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Loitering around camera rental houses in L.A.


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#1 Niki Mundo

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Posted 15 April 2008 - 05:48 PM

I've decided from your guys advice not to walk up to film shoots in L.A. because it seems somewhat intrusive and callous. Instead I did an easy google search and noticed there was (7) motion picture rental companies in a two-block area of Hollywood.
Do you think I could get a P.A. job by talking to people in and around these places? What's my angle? What do camera people need?
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#2 Saul Rodgar

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Posted 15 April 2008 - 07:54 PM

I would just try to intern there, volunteer if they haven't any paid gigs if you can afford it until something opens up, or until they recommend you for a paid gig somewhere else. Just try to learn as much as possible, have a nice, positive attitude and have a blast.

That is how I started, not that I am making bank now, but it did work out for me after college and not having a clue as to what to do with myself . . .

Edited by Saul Rodgar, 15 April 2008 - 07:56 PM.

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#3 Tim O'Connor

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Posted 15 April 2008 - 10:32 PM

I've decided from your guys advice not to walk up to film shoots in L.A. because it seems somewhat intrusive and callous. Instead I did an easy google search and noticed there was (7) motion picture rental companies in a two-block area of Hollywood.
Do you think I could get a P.A. job by talking to people in and around these places? What's my angle? What do camera people need?



Just about every a.c. I know who has a career spent at least some if not a good amount of time interning
at a camera rental house. They learned a ton in exchange for working for free. Not every intern went on to a career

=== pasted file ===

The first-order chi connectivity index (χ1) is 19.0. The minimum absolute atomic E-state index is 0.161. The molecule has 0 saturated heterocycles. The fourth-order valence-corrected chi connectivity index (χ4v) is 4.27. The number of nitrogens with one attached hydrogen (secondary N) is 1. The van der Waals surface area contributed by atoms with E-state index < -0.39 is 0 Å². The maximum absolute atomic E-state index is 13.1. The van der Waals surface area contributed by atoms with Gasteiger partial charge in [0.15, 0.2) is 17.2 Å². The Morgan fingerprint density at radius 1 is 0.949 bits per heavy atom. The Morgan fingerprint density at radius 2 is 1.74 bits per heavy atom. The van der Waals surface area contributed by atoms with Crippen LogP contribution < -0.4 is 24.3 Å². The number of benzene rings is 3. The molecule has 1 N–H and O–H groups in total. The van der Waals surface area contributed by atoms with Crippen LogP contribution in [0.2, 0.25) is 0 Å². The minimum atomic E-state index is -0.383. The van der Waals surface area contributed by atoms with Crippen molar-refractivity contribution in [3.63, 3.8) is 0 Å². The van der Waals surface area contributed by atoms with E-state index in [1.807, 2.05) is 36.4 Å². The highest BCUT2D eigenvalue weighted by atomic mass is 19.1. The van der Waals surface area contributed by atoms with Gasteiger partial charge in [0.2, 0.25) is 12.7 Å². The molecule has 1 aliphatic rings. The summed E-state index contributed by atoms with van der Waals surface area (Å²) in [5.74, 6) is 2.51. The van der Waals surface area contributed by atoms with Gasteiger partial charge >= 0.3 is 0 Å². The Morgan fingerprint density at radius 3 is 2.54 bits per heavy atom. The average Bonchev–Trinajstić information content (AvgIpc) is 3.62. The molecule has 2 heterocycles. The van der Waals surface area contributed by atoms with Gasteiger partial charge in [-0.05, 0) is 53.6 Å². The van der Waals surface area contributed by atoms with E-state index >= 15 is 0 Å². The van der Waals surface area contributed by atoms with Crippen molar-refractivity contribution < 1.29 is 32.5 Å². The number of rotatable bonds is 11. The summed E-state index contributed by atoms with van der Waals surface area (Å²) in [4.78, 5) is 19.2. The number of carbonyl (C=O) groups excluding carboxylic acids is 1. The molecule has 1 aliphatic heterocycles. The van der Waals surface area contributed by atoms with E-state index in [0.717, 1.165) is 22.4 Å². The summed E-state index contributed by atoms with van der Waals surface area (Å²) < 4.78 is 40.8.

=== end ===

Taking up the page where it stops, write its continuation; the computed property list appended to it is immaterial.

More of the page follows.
but it seems that every working getting paid a.c. I know was an intern.

Check your local rental houses web sites. Often they have a section about internships. People are eager to work in camera rental houses so it's hard to get a paying job in them but since you can learn so much it may well be worth it to you.

It's more possible to get a paying job loading trucks and working in the shop of a grip/electric rental house and that's okay too. Even if you make as much at Starbucks, if you want to be a filmmaker you'll learn a lot about the equipment that is used and you'll be getting a paycheck and making contacts. Often people start working in the shop and go into
grip/electric but it's a good place too for an aspiring D.P., who perhaps can't afford to do an internship, to learn about
much of the equipment that is used in addition to cameras. I think that if you're going to be a D.P. it's good to know about as much different stuff as you can.
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Willys Widgets

New Pro Video - New and Used Equipment

CineTape

Aerial Filmworks

rebotnix Technologies

Visual Products

Rig Wheels Passport

Abel Cine

Glidecam

The Slider

Wooden Camera

Metropolis Post

FJS International, LLC

Technodolly

Broadcast Solutions Inc

Ritter Battery

Paralinx LLC

Media Blackout - Custom Cables and AKS